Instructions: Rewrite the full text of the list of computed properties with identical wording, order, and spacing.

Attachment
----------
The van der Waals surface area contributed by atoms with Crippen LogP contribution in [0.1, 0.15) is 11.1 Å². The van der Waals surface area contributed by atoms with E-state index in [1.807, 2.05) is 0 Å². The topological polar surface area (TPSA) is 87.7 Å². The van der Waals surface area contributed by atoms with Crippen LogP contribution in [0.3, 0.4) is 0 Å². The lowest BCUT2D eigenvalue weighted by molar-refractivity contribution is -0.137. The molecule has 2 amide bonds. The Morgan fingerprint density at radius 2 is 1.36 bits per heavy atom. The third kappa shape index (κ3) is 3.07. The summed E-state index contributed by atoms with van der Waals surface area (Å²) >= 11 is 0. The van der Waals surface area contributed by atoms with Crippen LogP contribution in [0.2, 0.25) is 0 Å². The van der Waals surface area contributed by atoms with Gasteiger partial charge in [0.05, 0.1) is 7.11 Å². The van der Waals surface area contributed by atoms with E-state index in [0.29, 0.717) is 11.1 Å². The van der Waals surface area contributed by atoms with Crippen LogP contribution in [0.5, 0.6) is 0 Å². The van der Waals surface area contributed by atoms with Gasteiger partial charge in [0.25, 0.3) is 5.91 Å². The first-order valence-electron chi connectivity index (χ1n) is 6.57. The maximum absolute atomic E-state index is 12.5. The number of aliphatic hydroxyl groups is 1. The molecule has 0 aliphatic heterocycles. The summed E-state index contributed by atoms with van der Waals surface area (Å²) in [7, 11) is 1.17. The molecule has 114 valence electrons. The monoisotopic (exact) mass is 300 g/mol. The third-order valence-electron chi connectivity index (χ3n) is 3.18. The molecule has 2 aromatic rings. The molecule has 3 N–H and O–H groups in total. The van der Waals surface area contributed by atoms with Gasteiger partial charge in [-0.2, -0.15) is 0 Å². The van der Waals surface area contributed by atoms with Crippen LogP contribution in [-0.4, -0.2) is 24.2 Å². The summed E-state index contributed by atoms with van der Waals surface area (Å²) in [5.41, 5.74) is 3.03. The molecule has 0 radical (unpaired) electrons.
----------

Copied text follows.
The van der Waals surface area contributed by atoms with Crippen LogP contribution in [0.1, 0.15) is 11.1 Å². The van der Waals surface area contributed by atoms with E-state index in [1.807, 2.05) is 0 Å². The topological polar surface area (TPSA) is 87.7 Å². The van der Waals surface area contributed by atoms with Crippen LogP contribution in [0.3, 0.4) is 0 Å². The lowest BCUT2D eigenvalue weighted by molar-refractivity contribution is -0.137. The molecule has 2 amide bonds. The Morgan fingerprint density at radius 2 is 1.36 bits per heavy atom. The third kappa shape index (κ3) is 3.07. The summed E-state index contributed by atoms with van der Waals surface area (Å²) >= 11 is 0. The van der Waals surface area contributed by atoms with Crippen LogP contribution in [0.2, 0.25) is 0 Å². The van der Waals surface area contributed by atoms with Gasteiger partial charge in [0.05, 0.1) is 7.11 Å². The van der Waals surface area contributed by atoms with E-state index in [0.29, 0.717) is 11.1 Å². The van der Waals surface area contributed by atoms with Crippen LogP contribution in [0.5, 0.6) is 0 Å². The van der Waals surface area contributed by atoms with Gasteiger partial charge in [0.25, 0.3) is 5.91 Å². The first-order valence-electron chi connectivity index (χ1n) is 6.57. The maximum absolute atomic E-state index is 12.5. The number of aliphatic hydroxyl groups is 1. The molecule has 0 aliphatic heterocycles. The summed E-state index contributed by atoms with van der Waals surface area (Å²) in [7, 11) is 1.17. The molecule has 114 valence electrons. The monoisotopic (exact) mass is 300 g/mol. The third-order valence-electron chi connectivity index (χ3n) is 3.18. The molecule has 2 aromatic rings. The molecule has 3 N–H and O–H groups in total. The van der Waals surface area contributed by atoms with Gasteiger partial charge in [-0.2, -0.15) is 0 Å². The van der Waals surface area contributed by atoms with Crippen LogP contribution in [-0.4, -0.2) is 24.2 Å². The summed E-state index contributed by atoms with van der Waals surface area (Å²) in [5.41, 5.74) is 3.03. The molecule has 0 radical (unpaired) electrons.